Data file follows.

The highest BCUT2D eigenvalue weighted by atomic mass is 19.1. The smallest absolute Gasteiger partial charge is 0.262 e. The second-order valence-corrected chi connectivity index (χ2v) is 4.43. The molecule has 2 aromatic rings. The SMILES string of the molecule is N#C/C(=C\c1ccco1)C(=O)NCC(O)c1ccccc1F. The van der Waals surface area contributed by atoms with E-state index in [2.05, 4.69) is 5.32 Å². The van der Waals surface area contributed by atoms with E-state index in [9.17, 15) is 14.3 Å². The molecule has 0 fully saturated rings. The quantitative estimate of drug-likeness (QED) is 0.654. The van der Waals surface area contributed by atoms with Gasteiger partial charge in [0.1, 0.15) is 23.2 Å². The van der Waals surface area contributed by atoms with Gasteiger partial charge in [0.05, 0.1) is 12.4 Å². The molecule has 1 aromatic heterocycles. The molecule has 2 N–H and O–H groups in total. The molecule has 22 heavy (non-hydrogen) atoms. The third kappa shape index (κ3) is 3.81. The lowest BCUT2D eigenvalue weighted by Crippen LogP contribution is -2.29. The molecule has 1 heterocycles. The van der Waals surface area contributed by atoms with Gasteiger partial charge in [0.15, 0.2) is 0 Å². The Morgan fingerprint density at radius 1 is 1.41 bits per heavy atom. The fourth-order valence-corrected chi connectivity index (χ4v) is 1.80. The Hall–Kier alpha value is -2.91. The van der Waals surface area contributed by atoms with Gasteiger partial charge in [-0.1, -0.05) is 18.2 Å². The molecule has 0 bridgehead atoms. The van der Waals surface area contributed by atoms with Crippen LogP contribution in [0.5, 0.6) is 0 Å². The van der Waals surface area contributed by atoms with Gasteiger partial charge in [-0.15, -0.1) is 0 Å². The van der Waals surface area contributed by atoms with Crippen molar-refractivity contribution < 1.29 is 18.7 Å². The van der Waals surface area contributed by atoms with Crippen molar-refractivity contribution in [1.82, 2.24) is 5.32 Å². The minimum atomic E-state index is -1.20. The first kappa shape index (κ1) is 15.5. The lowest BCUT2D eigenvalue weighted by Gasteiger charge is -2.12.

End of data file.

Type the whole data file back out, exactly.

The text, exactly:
The highest BCUT2D eigenvalue weighted by atomic mass is 19.1. The smallest absolute Gasteiger partial charge is 0.262 e. The second-order valence-corrected chi connectivity index (χ2v) is 4.43. The molecule has 2 aromatic rings. The SMILES string of the molecule is N#C/C(=C\c1ccco1)C(=O)NCC(O)c1ccccc1F. The van der Waals surface area contributed by atoms with E-state index in [2.05, 4.69) is 5.32 Å². The van der Waals surface area contributed by atoms with E-state index in [9.17, 15) is 14.3 Å². The molecule has 0 fully saturated rings. The quantitative estimate of drug-likeness (QED) is 0.654. The van der Waals surface area contributed by atoms with Gasteiger partial charge in [0.1, 0.15) is 23.2 Å². The van der Waals surface area contributed by atoms with Gasteiger partial charge in [0.05, 0.1) is 12.4 Å². The molecule has 1 aromatic heterocycles. The molecule has 2 N–H and O–H groups in total. The molecule has 22 heavy (non-hydrogen) atoms. The third kappa shape index (κ3) is 3.81. The lowest BCUT2D eigenvalue weighted by Crippen LogP contribution is -2.29. The molecule has 1 heterocycles. The van der Waals surface area contributed by atoms with Gasteiger partial charge in [0.15, 0.2) is 0 Å². The Morgan fingerprint density at radius 1 is 1.41 bits per heavy atom. The fourth-order valence-corrected chi connectivity index (χ4v) is 1.80. The Hall–Kier alpha value is -2.91. The van der Waals surface area contributed by atoms with Gasteiger partial charge in [-0.1, -0.05) is 18.2 Å². The molecule has 0 bridgehead atoms. The van der Waals surface area contributed by atoms with Crippen LogP contribution in [0.5, 0.6) is 0 Å². The van der Waals surface area contributed by atoms with Gasteiger partial charge in [-0.15, -0.1) is 0 Å². The van der Waals surface area contributed by atoms with Crippen molar-refractivity contribution < 1.29 is 18.7 Å². The van der Waals surface area contributed by atoms with Crippen molar-refractivity contribution in [1.82, 2.24) is 5.32 Å². The minimum atomic E-state index is -1.20. The first kappa shape index (κ1) is 15.5. The lowest BCUT2D eigenvalue weighted by Gasteiger charge is -2.12.